Don’t You Know Who I Am?

Today was Census Day 2011.   Millions of Scots were expected to fill in questionnaires as part of the 2011 census.   This is an event every ten years where the UK Government acts all feudal with British subjects and others.   Allegedly, the survey is a key instrument for assessing the needs of local communities.   As part of the process, you are asked to provide the state with answers to questions on your age, gender and health.   This will help both the UK and Scottish Government to plan services like housing, hospitals and schools.

That all sounds very reasonable.   The three bodies conducting the survey – the Office for National Statistics, the General Register Office for Scotland in Scotland and the Northern Ireland Statistics and Research Agency – even promise to keep your personal data confidential for 100 years.   However, if you fail to complete the questionnaire, you could face a fine of up to £1,000.  Why would you though?   Especially since this will help Government and various bodies plan how to develop and deliver services.

If I don’t complete it, how will they know?  If I choose not to tell the Scottish Government where I live, what type of property it is, who employs me or what medical services I use, how will they chase me down?   Will they employ a private investigator to hunt me down and serve me with the fine?   Can I expect Inspector John Rebus to employ his detective skills before chapping at my door to reprimand me?   No, they can look up the electoral roll, the Council Tax database, the tax records, speak to the DVLA or check in with the Common Services Agency to ferret out all this info.   So, if all this info is already held by the state, why are we spending £482m gathering it again.   For the record that is £482,000,000 – more than double what was spent for the 2001 census.   You can tell the country is in the grip of a recession and needs to cut public spending by 25%.

So, who earns this lovely cash contract?  Military contractors.   From the United States of America.   In Scotland, the company is CACI, a wholly-owned subsidiary of US contractor CACI International.   They’re the nice folk who provided interrogators at Abu Ghraib prison at the height of the prisoner abuse scandal. In the rest of the UK Lockheed Martin UK – the British arm of US-based aerospace, defence, security, and technology company Lockheed Martin – won the contract.   Since these companies are subject to the Patriot Act, US authorities can gain access to your personal information and are not bound by any confidentiality agreements.   While I doubt they care about where I live or what I do, I don’t see why they should have access to that information.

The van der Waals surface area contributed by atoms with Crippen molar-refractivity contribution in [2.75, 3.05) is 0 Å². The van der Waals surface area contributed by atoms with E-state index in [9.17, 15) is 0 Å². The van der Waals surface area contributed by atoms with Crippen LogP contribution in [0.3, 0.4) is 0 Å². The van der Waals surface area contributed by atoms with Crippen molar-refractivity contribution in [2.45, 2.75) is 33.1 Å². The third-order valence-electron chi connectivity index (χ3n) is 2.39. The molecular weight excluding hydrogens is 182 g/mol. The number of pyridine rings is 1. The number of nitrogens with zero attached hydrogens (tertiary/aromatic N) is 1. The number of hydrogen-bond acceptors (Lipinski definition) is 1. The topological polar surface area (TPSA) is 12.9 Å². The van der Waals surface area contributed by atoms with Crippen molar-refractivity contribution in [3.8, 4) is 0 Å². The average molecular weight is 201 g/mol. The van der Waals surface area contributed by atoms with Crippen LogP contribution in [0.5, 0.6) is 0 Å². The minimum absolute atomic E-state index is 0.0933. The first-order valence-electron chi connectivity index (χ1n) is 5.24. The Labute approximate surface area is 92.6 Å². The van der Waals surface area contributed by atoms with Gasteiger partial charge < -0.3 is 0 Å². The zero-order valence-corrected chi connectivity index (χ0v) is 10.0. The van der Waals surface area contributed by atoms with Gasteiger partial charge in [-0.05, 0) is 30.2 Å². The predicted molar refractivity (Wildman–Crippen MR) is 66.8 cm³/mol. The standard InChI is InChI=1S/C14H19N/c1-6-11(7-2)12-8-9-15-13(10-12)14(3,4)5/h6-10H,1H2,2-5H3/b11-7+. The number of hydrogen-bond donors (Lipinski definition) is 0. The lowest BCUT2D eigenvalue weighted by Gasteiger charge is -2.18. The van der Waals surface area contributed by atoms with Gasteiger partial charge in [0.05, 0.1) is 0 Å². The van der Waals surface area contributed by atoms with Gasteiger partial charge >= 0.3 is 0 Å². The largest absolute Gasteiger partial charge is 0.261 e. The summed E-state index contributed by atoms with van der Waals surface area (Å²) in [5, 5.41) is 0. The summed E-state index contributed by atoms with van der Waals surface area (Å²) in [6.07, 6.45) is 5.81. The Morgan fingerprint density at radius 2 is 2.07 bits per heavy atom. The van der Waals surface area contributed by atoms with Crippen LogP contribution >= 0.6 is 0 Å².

The 2011 United Kingdom Census – a great way to help our economy and look after your civil rights while collecting duplicate data.

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About LothiansKen

I'm a middle classed kiddie, but I know where I stand.
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One Response to Don’t You Know Who I Am?

  1. Thanks for that, Ken. There seems to be a kind of data collection hysteria haunting the country. In my line of work, providing IT support for various government agencies, I was so far asked to sign the Official Secrets Act about 4 times, complete the same clearance form 4 times – all for the same company! The forms are then checked and counter-checked by the same vetting office. We are talking about data which these government bodies hold anyway. There’s nothing new, nothing you haven’t revealed at some point in your life … and yet, they will ask you again and again the same questions. How much transparency can a single individual endure before they turn into a chip card?
    And now the census … so much money wasted for information which is stored in the various systems anyway. So much time spent in inputting data, which are already there. Who benefits? Does anyone benefit at all apart from the company who won the bid? Or is this yet another wrong question?
    Leaving CACI in control of the collected data simply tops it. I wonder what they promised when they made their bid, and I also wonder about the memory loss of those responsible within the government who accepted it.

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